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Guides, Instructions, Checklists, and Tools

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Checklists

Quick Accessibility Checklist (HTML)
The Quick Accessibility Checklist is designed to help faculty and staff who want to develop or modify Web-based course material, lectures, and assignments in an accessible way. It covers multimedia elements, web tools, HTML tags, and advanced web design.

How Do You Teach? (PDF)
A checklist to determine how well your teaching methods align with the principles of Universal Design for Learning.

Ten Tips for Accessible Documents (HTML)
Have you ever realized that not everyone receiving your documents can read and understand them as well as you think? Regrettably, most of us don’t consider people with disabilities when creating documents. The tips in this checklist can help you create documents that cater to your whole audience, not just a portion of it.

Ten Tips for Creating Accessible Course Content (HTML)
Professors and instructional designers need to make sure all their students enjoy equal access to course materials, including students with disabilities. To help educators tackle that challenge, web accessibility expert Janet Sylvia presented a webinar on ten tips to creating accessible course content. This article summarizes those tips.

Tips for Making Online Documents Accessible: Word, PowerPoint, Excel, and PDF (HTML)
Web accessibility means committing to making your website accessible to all users, regardless of their physical or sensory ability. But inclusive design extends beyond your website. To be truly accessible, any documents provided as links to download must also be accessible. This article contains tips for making such documents accessible, as well as links to checklists specific to Word, PowerPoint, Excel, and PDF.

20 Tips for Teaching an Accessible Online Course (PDF)
Covers both the design of course materials and instructional methods. Produced by DO-IT (Disabilities, Opportunities, Internetworking, and Technology) as part of the DO-IT AccessCyberlearning project.

Guides

Accessible Syllabus (HTML)
The philosophy statement on Accessible Syllabus reads as follows:

This website is dedicated to helping instructors build a syllabus that plans for diverse student abilities and promotes an atmosphere in which students feel comfortable discussing their unique abilities. Countless instructors complain that students don’t read the syllabus. We believe students would use the document more effectively if it were designed more accessibly.

Accessibility is necessary for all learning, and disability studies provides a key lens through which to question our classroom practices and resources. To create more inclusive teaching, instructors must plan for diversity in the classroom and adapt to the immediate needs of students.

Developed by Tulane University graduate students, with support from the Tulane Center for Engaged Learning and Teaching, Accessible Syllabus is an interesting mix of practical guidelines and high-minded advocacy, with an emphasis on questioning traditional policies and practices. Both accessibility and UDL are used to frame such questions, with the aim of arriving at answers that lead to a learning environment more conducive to diversity and inclusiveness.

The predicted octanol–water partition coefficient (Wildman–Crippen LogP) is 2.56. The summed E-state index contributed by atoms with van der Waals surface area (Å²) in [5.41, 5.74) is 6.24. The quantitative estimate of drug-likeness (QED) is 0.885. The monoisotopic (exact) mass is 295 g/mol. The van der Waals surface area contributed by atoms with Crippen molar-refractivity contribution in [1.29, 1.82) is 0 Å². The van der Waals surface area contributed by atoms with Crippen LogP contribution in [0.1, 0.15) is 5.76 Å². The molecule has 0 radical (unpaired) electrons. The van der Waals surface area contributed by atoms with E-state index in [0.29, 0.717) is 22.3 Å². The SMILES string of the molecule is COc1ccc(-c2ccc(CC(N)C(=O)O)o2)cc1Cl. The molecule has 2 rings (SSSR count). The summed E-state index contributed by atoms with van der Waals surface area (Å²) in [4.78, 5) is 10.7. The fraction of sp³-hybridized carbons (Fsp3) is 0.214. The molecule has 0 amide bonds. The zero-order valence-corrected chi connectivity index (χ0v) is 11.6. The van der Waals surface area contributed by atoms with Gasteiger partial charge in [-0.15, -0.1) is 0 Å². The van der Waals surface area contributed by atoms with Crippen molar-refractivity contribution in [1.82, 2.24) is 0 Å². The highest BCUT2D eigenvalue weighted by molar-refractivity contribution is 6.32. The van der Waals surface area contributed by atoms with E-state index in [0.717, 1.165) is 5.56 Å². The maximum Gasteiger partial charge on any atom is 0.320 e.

Accessibility@Mason: Guide to Creating Accessible Electronic Materials (PDF)
The Assistive Technology Initiative (ATI) at George Mason University designed this user manual to provide information and guidance  for the creation and testing of e-learning materials (documents, websites, and videos), including step-by-step procedures for access and use. The guide was designed as a “just-in-time” resource to support faculty and staff in creating accessible e-learning content. As such, it consists of a series of one-page “cheat sheets” that provide step-by-step procedures for incorporating accessibility into commonly used software applications. The guide can be reviewed in its entirety or individuals may pick and choose the “cheat sheets” that are most applicable to their current needs.

Applying Universal Design for Learning (HTML)
At Rutgers University, staff in the Office of Instructional and Research Technology have compiled a simple, easy-to-understand guide to applying the principles of universal design for learning to courses being developed and to existing courses. The guidelines are grouped into the following categories:

  • Immediate Changes
  • Changes That Can Be Delayed
  • Changes That Would Be Nice
  • Course (Re)Design

Composing Access: Enhancing Accessibility at Conferences (HTML)
Developed by the Committee on Disability Issues in College Composition (CDICC) and the Computers & Composition Digital Press (CCDP), Composing Access is a guide to enhancing access at academic conferences, with tips and strategies for preparing accessible presentations, enhancing accessibility while delivering presentations, and organizing an accessible academic conference.

DIY Resources for Closed Captioning and Transcription (PDF)
While using a 3rd party captioning service certainly makes the captioning and transcription process easier for video producers, sometimes it is not a plausible solution (mainly due to cost). People often ask if there is a “free” way to caption their videos. If you want accurate captions, usually the only free way to get them is to do it yourself. This guide takes you through the DIY captioning and transcription workflow and includes helpful tools, different workflow strategies, and captioning and transcription standards to help make the DIY process as quick and easy as possible.

From Theory to Practice: UDL Quick Tips (PDF)
A quick-start guide to incorporating the principles of universal design for learning into learning objectives, instructional materials, teaching methods, and assessment.